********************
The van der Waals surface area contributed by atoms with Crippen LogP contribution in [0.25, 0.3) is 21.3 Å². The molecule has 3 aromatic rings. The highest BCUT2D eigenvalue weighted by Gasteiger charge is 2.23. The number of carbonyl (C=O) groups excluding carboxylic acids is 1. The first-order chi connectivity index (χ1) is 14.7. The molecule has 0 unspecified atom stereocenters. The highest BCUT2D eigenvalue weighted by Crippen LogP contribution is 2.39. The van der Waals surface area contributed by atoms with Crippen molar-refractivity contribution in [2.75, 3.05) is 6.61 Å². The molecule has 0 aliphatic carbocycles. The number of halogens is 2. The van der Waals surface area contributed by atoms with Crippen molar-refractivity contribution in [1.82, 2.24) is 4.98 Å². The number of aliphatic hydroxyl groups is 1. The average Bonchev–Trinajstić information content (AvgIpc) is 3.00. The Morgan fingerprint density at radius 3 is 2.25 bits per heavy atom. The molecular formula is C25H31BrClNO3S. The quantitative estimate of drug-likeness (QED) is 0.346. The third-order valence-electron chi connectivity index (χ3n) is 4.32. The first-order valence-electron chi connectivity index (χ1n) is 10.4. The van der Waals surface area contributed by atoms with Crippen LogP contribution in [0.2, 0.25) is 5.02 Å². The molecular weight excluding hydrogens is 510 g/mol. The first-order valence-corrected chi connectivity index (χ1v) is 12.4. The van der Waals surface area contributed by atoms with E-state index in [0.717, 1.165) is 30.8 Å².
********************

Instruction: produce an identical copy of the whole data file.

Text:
The van der Waals surface area contributed by atoms with Crippen LogP contribution in [0.25, 0.3) is 21.3 Å². The molecule has 3 aromatic rings. The highest BCUT2D eigenvalue weighted by Gasteiger charge is 2.23. The number of carbonyl (C=O) groups excluding carboxylic acids is 1. The first-order chi connectivity index (χ1) is 14.7. The molecule has 0 unspecified atom stereocenters. The highest BCUT2D eigenvalue weighted by Crippen LogP contribution is 2.39. The van der Waals surface area contributed by atoms with Crippen molar-refractivity contribution in [2.75, 3.05) is 6.61 Å². The molecule has 0 aliphatic carbocycles. The number of halogens is 2. The van der Waals surface area contributed by atoms with Crippen molar-refractivity contribution in [1.82, 2.24) is 4.98 Å². The number of aliphatic hydroxyl groups is 1. The average Bonchev–Trinajstić information content (AvgIpc) is 3.00. The Morgan fingerprint density at radius 3 is 2.25 bits per heavy atom. The molecular formula is C25H31BrClNO3S. The quantitative estimate of drug-likeness (QED) is 0.346. The third-order valence-electron chi connectivity index (χ3n) is 4.32. The first-order valence-electron chi connectivity index (χ1n) is 10.4. The van der Waals surface area contributed by atoms with Crippen LogP contribution in [0.2, 0.25) is 5.02 Å². The molecular weight excluding hydrogens is 510 g/mol. The first-order valence-corrected chi connectivity index (χ1v) is 12.4. The van der Waals surface area contributed by atoms with E-state index in [0.717, 1.165) is 30.8 Å².